Last week, the UK’s ambassador to Tehran Rob Macaire was detained by Iranian authorities. He was returning from a commemoration of the 176 individuals killed on board Ukraine International Airlines flight 752, shot down by the Islamic Revolutionary Guard Corps, which mistook the passenger jet for a US missile. Mr Macaire had every right to attend the vigil, not least because four of the dead were British.
Instead of issuing an immediate apology, Tehran absurdly claimed that Mr Macaire was orchestrating anti-regime demonstrations. The British ambassador was later declared persona non grata. His effigy was burned by pro-regime protesters and a leading ayatollah called for him to be "chopped to pieces".
In recent years, London has shown Tehran considerable goodwill. Iran was very fortunate that the UK reopened its embassy in August 2015, only one month after the Iranian nuclear deal, the Joint Comprehensive Plan of Action, was struck. This was a significant gesture, considering that London closed its embassy in 2011 after protesters illegally entered the premises, ransacked the compound and set fire to the Union Jack.
Yet, London’s goodwill was met with disdain. In 2016, the British-Iranian national Nazanin Zaghari-Ratcliffe was arrested while visiting her family in Iran. Denied a fair trial, consular representation and only limited access to her daughter, Zaghari-Ratcliffe remains locked up in inhumane conditions. Other British nationals have also been detained, most recently academics Kameel Ahmady and Kylie Moore-Gilbert in August and September 2019 respectively.
Then there was last summer's incident with the Stena Impero, a British-flagged vessel, which was illegally impounded by the IRGC as it was sailing through the Strait of Hormuz. This was a deliberate and cynical ploy by Tehran to have its own ship released from British custody in Gibraltar after it was sequestered for attempting to circumvent international embargoes on the Assad regime in Syria.
With the exception of the odd public rebuke, London has shied away from forthright action against Iran. However, the UK needs to demonstrate that it will not be bullied by an international pariah. Not only will a tougher stance give the UK greater leverage in securing its interests abroad and the safety of its citizens in Iran, but it would also show that despite leaving the EU, the UK still has a voice in international affairs.
Last week, Britain together with France and Germany triggered the JCPOA's dispute mechanism after Iran broke from the deal in the wake of the US assassination of Qassem Suleimani. Meanwhile, Prime Minister Boris Johnson correctly asserted that it was time for the JCPOA to be replaced by a new US deal.
However, Downing Street should also announce that it will have no part in Instex, the European initiative for an alternative payment system that would avoid US sanctions on companies doing business with Iran. London should also follow the US lead and designate the IRGC a terrorist organisation for its countless outrages across the globe. Needless to say, the UK should close its embassy in Tehran. Britain also needs to be more proactive in order to secure the release of British nationals detained in Iran.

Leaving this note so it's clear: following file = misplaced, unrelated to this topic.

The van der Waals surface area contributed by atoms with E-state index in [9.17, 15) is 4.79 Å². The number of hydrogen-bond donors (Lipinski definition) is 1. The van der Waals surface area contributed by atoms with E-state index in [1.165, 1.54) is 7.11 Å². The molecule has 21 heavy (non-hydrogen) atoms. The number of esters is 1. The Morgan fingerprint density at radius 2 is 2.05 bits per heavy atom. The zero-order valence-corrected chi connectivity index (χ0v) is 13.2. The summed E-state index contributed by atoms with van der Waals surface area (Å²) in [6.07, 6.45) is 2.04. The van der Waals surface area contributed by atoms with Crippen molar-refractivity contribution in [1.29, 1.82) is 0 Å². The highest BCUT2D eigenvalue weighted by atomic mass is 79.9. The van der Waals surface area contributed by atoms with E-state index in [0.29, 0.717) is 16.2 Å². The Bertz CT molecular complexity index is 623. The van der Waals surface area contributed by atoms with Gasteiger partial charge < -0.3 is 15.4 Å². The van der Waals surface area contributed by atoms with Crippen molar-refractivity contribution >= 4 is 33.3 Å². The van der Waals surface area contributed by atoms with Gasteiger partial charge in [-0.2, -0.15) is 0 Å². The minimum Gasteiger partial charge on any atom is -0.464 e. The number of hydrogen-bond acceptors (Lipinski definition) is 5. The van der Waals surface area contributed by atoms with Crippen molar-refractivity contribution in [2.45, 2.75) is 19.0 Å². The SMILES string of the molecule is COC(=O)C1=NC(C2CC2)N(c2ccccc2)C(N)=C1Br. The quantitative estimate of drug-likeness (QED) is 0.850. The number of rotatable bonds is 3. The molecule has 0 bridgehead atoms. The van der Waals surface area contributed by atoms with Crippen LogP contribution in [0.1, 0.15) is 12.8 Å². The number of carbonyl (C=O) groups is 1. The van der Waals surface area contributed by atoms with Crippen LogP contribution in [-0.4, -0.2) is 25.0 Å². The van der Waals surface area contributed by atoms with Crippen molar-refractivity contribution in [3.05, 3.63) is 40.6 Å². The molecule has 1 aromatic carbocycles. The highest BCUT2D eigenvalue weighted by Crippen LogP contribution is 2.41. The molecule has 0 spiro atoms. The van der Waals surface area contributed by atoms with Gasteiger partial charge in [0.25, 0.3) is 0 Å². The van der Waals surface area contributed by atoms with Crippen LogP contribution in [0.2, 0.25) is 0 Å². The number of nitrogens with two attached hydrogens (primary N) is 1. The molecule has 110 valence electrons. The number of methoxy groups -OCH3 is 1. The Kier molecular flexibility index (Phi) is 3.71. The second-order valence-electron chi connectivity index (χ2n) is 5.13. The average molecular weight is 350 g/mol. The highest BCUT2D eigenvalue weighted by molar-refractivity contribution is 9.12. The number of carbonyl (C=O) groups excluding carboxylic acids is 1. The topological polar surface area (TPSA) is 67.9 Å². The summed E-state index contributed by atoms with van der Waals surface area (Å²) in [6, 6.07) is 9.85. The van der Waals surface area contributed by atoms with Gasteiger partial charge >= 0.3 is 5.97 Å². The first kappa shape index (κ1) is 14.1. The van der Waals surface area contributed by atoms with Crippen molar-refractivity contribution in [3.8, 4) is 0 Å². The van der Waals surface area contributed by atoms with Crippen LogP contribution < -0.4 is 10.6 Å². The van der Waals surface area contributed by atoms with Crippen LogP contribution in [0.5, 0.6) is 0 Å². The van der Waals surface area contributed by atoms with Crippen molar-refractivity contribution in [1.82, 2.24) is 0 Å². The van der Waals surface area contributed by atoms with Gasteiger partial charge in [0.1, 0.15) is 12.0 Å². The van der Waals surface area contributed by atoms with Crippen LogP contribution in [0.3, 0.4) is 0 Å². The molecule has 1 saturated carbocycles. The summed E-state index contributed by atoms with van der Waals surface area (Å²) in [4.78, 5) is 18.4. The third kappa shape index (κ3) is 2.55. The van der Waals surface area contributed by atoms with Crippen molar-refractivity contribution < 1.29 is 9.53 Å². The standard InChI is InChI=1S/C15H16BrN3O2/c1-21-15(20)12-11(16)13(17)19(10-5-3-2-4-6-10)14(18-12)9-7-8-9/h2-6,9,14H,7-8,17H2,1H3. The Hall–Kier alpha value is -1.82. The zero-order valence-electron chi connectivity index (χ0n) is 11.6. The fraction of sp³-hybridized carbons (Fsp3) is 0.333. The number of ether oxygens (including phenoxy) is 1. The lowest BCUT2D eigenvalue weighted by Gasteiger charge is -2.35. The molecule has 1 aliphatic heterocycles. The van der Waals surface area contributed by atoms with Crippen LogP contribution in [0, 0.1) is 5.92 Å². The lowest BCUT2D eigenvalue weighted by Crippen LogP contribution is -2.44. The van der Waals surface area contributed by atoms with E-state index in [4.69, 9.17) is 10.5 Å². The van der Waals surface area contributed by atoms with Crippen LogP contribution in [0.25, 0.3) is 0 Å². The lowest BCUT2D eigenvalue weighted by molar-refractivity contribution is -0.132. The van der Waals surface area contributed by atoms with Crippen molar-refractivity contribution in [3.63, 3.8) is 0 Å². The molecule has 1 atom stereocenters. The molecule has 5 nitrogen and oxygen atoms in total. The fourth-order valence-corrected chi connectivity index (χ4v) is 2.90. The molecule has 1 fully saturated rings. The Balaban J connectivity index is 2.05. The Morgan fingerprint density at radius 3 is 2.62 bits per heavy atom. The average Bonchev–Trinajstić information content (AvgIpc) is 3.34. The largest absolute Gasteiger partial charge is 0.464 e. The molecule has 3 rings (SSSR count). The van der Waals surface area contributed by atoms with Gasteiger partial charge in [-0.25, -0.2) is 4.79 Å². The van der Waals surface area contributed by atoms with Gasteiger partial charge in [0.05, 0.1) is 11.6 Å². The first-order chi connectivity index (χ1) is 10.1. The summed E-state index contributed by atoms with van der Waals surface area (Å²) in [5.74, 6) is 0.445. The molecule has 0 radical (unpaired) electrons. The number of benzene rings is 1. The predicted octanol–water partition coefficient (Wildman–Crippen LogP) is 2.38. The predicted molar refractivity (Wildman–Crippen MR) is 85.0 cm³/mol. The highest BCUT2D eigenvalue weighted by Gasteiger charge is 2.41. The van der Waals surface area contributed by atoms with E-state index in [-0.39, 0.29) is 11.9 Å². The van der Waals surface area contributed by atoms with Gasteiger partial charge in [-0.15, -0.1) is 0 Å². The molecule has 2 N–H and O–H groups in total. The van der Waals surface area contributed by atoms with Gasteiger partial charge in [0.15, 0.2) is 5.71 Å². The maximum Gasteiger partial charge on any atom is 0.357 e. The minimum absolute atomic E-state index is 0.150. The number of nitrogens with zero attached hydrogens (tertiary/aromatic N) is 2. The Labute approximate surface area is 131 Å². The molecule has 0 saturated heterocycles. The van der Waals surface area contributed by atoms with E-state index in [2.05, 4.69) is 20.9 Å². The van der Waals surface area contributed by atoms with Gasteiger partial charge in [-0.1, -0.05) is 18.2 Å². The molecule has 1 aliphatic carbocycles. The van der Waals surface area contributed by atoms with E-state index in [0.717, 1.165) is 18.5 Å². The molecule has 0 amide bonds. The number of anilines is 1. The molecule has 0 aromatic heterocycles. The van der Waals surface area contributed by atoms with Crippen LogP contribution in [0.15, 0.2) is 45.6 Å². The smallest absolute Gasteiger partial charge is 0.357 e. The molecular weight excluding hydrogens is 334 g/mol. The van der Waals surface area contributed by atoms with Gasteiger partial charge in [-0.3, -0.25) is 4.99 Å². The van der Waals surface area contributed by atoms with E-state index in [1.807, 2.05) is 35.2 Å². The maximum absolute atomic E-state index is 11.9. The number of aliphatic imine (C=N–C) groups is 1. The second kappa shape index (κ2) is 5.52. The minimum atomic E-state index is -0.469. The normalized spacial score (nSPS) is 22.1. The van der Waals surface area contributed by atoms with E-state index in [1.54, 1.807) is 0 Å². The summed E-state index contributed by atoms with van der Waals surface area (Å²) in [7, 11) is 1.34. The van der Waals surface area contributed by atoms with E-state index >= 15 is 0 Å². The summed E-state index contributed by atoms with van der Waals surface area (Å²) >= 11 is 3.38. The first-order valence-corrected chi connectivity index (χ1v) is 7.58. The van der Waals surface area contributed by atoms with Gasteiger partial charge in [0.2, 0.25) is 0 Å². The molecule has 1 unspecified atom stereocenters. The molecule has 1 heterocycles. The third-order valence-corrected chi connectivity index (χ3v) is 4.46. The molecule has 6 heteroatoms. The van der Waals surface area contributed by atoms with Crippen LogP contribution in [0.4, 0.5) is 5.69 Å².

Just like crime syndicates and terrorist organisations that take hostages to extort money, Tehran is using British hostages like Ms Zaghari-Ratcliffe as leverage for the release of £400 million (Dh1.90 billion) that the UK owes due to an incomplete arms deal, scuppered by the 1979 Revolution. London can’t just hand over the cash as it would be in breach of EU sanctions. Also, Iran would no doubt simply use the money to fund more nefarious activities overseas.
The best way for the UK to get its hostages released is to take away the financial incentives of keeping them detained and to make their imprisonment a financial liability.
Back in March 2019, London issued Ms Zaghari-Ratcliffe “diplomatic protection”. This means that her case is no longer only a consular issue, but a diplomatic dispute between two states. It also means that Britain can and should take Iran to the International Court of Justice to seek a ruling that calls not only for her release, but also the payment of damages. If a recent US court order, which ruled that Iran pay compensation to journalist Jason Rezaian, who was detained in Iran for 544 days, is anything to go by, this figure could run into the hundreds of millions of dollars.
Tehran would not be able to ignore such a verdict because last February the ICJ ruled in its favour, ordering the US to pay the so-called Islamic Republic $2 billion in frozen assets. If Iran ignores the ICJ on detained British nationals, it would delegitimise its own financial claims against the US.
After the UK brings the Zaghari-Ratcliffe case to the ICJ, London should extend diplomatic protection to other citizens held in Iran and state that no funds will be released as long as its citizens languish in Iranian jails. The UK should also lend its full support to countries such as France, Sweden, Canada, Australia, Netherlands and Austria, all of which also have nationals unfairly jailed in Iran.
London needs to abandon its gentle approach towards Iran. Not only would this help British security and the fate of its citizens languishing in Iranian jails, but it might also give the UK some much needed standing in world affairs as it prepares to leave the EU.
Simon Waldman is an associate fellow at the Henry Jackson Society and a visiting research fellow at King'’s College London